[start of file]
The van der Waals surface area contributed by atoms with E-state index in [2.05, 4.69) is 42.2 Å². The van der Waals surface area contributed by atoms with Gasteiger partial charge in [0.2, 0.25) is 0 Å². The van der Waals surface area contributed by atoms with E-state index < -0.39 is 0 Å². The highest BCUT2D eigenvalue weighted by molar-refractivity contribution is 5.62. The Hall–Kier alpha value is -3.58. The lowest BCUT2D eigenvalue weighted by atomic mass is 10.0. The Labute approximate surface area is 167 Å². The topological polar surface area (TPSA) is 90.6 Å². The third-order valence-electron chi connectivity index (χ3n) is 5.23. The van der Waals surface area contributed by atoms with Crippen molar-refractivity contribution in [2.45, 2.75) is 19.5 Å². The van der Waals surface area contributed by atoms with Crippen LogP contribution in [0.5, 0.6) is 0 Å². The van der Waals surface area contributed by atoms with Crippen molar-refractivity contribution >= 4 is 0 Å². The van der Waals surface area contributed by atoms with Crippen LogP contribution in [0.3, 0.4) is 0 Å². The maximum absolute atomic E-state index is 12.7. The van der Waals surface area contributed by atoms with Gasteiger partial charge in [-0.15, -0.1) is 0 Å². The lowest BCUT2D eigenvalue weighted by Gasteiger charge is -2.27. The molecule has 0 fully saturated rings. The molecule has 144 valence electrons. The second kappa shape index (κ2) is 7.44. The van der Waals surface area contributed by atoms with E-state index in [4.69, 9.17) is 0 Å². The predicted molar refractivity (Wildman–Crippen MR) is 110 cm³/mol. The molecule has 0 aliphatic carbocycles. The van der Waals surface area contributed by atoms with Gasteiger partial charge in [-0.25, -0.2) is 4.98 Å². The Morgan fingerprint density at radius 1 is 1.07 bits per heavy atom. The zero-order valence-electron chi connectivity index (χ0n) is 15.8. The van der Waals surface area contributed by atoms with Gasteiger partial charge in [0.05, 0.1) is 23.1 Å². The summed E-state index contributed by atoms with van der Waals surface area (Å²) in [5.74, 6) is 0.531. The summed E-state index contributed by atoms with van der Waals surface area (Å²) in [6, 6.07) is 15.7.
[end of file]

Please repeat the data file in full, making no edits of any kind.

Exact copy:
The van der Waals surface area contributed by atoms with E-state index in [2.05, 4.69) is 42.2 Å². The van der Waals surface area contributed by atoms with Gasteiger partial charge in [0.2, 0.25) is 0 Å². The van der Waals surface area contributed by atoms with E-state index < -0.39 is 0 Å². The highest BCUT2D eigenvalue weighted by molar-refractivity contribution is 5.62. The Hall–Kier alpha value is -3.58. The lowest BCUT2D eigenvalue weighted by atomic mass is 10.0. The Labute approximate surface area is 167 Å². The topological polar surface area (TPSA) is 90.6 Å². The third-order valence-electron chi connectivity index (χ3n) is 5.23. The van der Waals surface area contributed by atoms with Crippen molar-refractivity contribution in [2.45, 2.75) is 19.5 Å². The van der Waals surface area contributed by atoms with Crippen LogP contribution in [0.5, 0.6) is 0 Å². The van der Waals surface area contributed by atoms with Crippen molar-refractivity contribution >= 4 is 0 Å². The van der Waals surface area contributed by atoms with Crippen LogP contribution in [0.3, 0.4) is 0 Å². The maximum absolute atomic E-state index is 12.7. The van der Waals surface area contributed by atoms with Gasteiger partial charge in [-0.15, -0.1) is 0 Å². The lowest BCUT2D eigenvalue weighted by Gasteiger charge is -2.27. The molecule has 0 fully saturated rings. The molecule has 144 valence electrons. The second kappa shape index (κ2) is 7.44. The van der Waals surface area contributed by atoms with E-state index in [4.69, 9.17) is 0 Å². The predicted molar refractivity (Wildman–Crippen MR) is 110 cm³/mol. The molecule has 0 aliphatic carbocycles. The van der Waals surface area contributed by atoms with Gasteiger partial charge in [-0.25, -0.2) is 4.98 Å². The Morgan fingerprint density at radius 1 is 1.07 bits per heavy atom. The zero-order valence-electron chi connectivity index (χ0n) is 15.8. The van der Waals surface area contributed by atoms with Gasteiger partial charge in [0.05, 0.1) is 23.1 Å². The summed E-state index contributed by atoms with van der Waals surface area (Å²) in [5.74, 6) is 0.531. The summed E-state index contributed by atoms with van der Waals surface area (Å²) in [6, 6.07) is 15.7.